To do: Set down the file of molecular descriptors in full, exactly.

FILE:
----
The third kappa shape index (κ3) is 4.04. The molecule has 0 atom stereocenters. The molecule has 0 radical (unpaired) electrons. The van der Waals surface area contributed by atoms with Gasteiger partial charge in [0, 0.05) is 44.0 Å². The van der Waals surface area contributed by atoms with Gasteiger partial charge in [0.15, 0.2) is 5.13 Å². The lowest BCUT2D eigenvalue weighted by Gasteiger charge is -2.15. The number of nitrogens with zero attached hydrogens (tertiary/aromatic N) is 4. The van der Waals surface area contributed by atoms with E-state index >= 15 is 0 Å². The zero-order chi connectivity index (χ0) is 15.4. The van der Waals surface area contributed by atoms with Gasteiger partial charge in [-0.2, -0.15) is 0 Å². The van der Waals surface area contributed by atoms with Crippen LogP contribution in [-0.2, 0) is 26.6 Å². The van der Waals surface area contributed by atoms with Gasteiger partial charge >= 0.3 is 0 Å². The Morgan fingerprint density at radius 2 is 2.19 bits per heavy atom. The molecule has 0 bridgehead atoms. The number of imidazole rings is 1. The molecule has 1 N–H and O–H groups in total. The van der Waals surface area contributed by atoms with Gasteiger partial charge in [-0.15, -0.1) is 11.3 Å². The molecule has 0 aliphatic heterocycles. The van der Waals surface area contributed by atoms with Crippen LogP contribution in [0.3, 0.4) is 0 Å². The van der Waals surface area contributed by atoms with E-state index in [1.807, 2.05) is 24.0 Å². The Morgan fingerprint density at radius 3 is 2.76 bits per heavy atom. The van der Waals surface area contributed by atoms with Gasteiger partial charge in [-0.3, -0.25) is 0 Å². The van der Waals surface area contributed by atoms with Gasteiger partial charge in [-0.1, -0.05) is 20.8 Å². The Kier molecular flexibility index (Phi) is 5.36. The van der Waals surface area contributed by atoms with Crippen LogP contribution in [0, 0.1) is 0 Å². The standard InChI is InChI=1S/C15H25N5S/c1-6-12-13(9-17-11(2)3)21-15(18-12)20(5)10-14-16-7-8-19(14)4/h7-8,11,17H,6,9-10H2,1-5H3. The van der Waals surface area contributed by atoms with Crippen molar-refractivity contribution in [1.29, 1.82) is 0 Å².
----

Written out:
The third kappa shape index (κ3) is 4.04. The molecule has 0 atom stereocenters. The molecule has 0 radical (unpaired) electrons. The van der Waals surface area contributed by atoms with Gasteiger partial charge in [0, 0.05) is 44.0 Å². The van der Waals surface area contributed by atoms with Gasteiger partial charge in [0.15, 0.2) is 5.13 Å². The lowest BCUT2D eigenvalue weighted by Gasteiger charge is -2.15. The number of nitrogens with zero attached hydrogens (tertiary/aromatic N) is 4. The van der Waals surface area contributed by atoms with E-state index >= 15 is 0 Å². The zero-order chi connectivity index (χ0) is 15.4. The van der Waals surface area contributed by atoms with Gasteiger partial charge in [-0.2, -0.15) is 0 Å². The van der Waals surface area contributed by atoms with Crippen LogP contribution in [-0.2, 0) is 26.6 Å². The van der Waals surface area contributed by atoms with Gasteiger partial charge >= 0.3 is 0 Å². The Morgan fingerprint density at radius 2 is 2.19 bits per heavy atom. The molecule has 0 bridgehead atoms. The number of imidazole rings is 1. The molecule has 1 N–H and O–H groups in total. The van der Waals surface area contributed by atoms with Gasteiger partial charge in [-0.15, -0.1) is 11.3 Å². The molecule has 0 aliphatic heterocycles. The van der Waals surface area contributed by atoms with Crippen LogP contribution in [0.3, 0.4) is 0 Å². The van der Waals surface area contributed by atoms with E-state index in [1.807, 2.05) is 24.0 Å². The Morgan fingerprint density at radius 3 is 2.76 bits per heavy atom. The van der Waals surface area contributed by atoms with Gasteiger partial charge in [-0.3, -0.25) is 0 Å². The van der Waals surface area contributed by atoms with Gasteiger partial charge in [-0.1, -0.05) is 20.8 Å². The Kier molecular flexibility index (Phi) is 5.36. The van der Waals surface area contributed by atoms with Crippen LogP contribution in [0, 0.1) is 0 Å². The standard InChI is InChI=1S/C15H25N5S/c1-6-12-13(9-17-11(2)3)21-15(18-12)20(5)10-14-16-7-8-19(14)4/h7-8,11,17H,6,9-10H2,1-5H3. The van der Waals surface area contributed by atoms with Crippen molar-refractivity contribution in [1.29, 1.82) is 0 Å².